It's like wait a second! You can't have it both ways because the arguments that a lot of these people make against there being such a thing as Islamophobia can be made for saying there's no such thing as anti-Semitism. You've got to give a little bit on both ways. So there may not be Islamophobia in some of the ways that you argue, but there are in certain ways too, just like there are certain anti-Semites who fit the total definition. But a lot of what's called anti-Semitism is not anti-Semitism is not anti-Semitism. It goes both ways from both sides of the argument.

So the whole thing about anti-Semitism is ridiculous. I like to read a lot of these articles and then just switch out all the things they say about Islam with things about Judaism because you could make the same arguments, arguing for an Islamophobic position even though they wouldn't call it that, for an anti-Semitic position and it could probably look better.

Joe: I don't know what it would take or why. I suppose I could think of a few reasons why, but this idea of people identifying with certain groups in society is very new and to the extent that it's happening today in the way that it's happening today, why do people do that? Why do they feel the need to identify themselves, to feel that they're a part of some kind of a group. Of course if you give enough time and thought to it you can come up with any number of groups that you can adhere to or you can start one yourself and say "This is my group" and get as many people as possible to attach themselves to it.

One of the antidotes to it I suppose would be just identifying with their families, for example, and their friends and their very local community, the place where most people spend most of their lives with the group of people that they spend most of their lives with. Why don't people just stick with identifying with that? With family for example, and your close friends? Why do people feel the need to identify with people that they don't even know and have never met before and some social movement that spans tens or even hundreds of millions of people and think that they're actually part of some kind of real group in that sense.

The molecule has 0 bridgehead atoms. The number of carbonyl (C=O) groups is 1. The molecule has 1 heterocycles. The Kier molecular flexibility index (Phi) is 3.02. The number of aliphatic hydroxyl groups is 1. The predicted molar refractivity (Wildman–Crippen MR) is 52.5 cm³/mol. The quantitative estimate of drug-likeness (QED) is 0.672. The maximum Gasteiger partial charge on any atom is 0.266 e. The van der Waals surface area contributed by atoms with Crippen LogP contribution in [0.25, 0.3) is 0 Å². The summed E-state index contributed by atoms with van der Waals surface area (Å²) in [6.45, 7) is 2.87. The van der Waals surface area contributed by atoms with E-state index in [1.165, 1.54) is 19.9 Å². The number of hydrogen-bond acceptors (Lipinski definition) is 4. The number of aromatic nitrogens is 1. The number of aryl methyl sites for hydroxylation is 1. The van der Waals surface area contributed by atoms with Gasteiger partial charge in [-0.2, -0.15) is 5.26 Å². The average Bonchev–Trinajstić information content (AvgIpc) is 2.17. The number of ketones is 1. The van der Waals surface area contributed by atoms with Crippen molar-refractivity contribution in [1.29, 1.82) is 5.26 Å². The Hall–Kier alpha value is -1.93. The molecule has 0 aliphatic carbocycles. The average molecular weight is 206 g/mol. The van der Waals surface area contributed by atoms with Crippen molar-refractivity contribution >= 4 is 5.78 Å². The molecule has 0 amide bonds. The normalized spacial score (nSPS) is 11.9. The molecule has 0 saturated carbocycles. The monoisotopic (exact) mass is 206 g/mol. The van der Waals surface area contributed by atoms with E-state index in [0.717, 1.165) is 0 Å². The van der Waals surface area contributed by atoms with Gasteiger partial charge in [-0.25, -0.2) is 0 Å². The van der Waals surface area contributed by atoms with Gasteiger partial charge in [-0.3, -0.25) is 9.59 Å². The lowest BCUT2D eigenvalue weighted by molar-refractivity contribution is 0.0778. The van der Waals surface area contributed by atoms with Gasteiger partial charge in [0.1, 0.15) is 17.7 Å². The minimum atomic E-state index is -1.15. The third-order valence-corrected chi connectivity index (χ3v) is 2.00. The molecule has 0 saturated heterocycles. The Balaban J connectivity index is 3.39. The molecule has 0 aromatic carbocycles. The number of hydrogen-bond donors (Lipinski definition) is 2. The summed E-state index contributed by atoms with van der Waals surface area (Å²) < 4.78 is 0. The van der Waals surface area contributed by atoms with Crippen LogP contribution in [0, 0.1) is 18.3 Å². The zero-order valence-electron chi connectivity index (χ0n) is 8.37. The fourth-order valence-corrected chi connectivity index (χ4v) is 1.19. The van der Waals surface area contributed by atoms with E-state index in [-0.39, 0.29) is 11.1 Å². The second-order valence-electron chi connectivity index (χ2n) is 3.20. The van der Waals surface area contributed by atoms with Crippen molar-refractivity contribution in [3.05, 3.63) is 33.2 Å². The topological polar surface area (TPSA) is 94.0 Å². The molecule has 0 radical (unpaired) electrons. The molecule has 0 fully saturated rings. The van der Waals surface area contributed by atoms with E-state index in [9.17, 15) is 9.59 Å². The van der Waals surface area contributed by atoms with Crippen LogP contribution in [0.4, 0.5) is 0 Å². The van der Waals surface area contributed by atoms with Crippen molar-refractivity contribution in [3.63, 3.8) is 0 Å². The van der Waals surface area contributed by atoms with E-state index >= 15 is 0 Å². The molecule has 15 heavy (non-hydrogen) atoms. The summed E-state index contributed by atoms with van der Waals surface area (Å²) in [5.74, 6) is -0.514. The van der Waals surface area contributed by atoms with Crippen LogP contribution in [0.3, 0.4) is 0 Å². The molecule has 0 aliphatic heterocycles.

Of course it's possible with the kind of destruction of the family effectively particularly in western societies it's not surprising I suppose that people would adhere to other groups when they don't have those traditional family and community connections and associations that they did in the past. I suppose it's not a coincidence that those two things are happening at the same time, where so many people are on their own effectively in major cities and they look to something to attach themselves to, to give themselves a sense of community or something like that. But in this context it's baseless because these people don't know each other. They have nothing really in common except some silly manifesto or some silly set of ideals that aren't even practicable or applicable or implementable in society.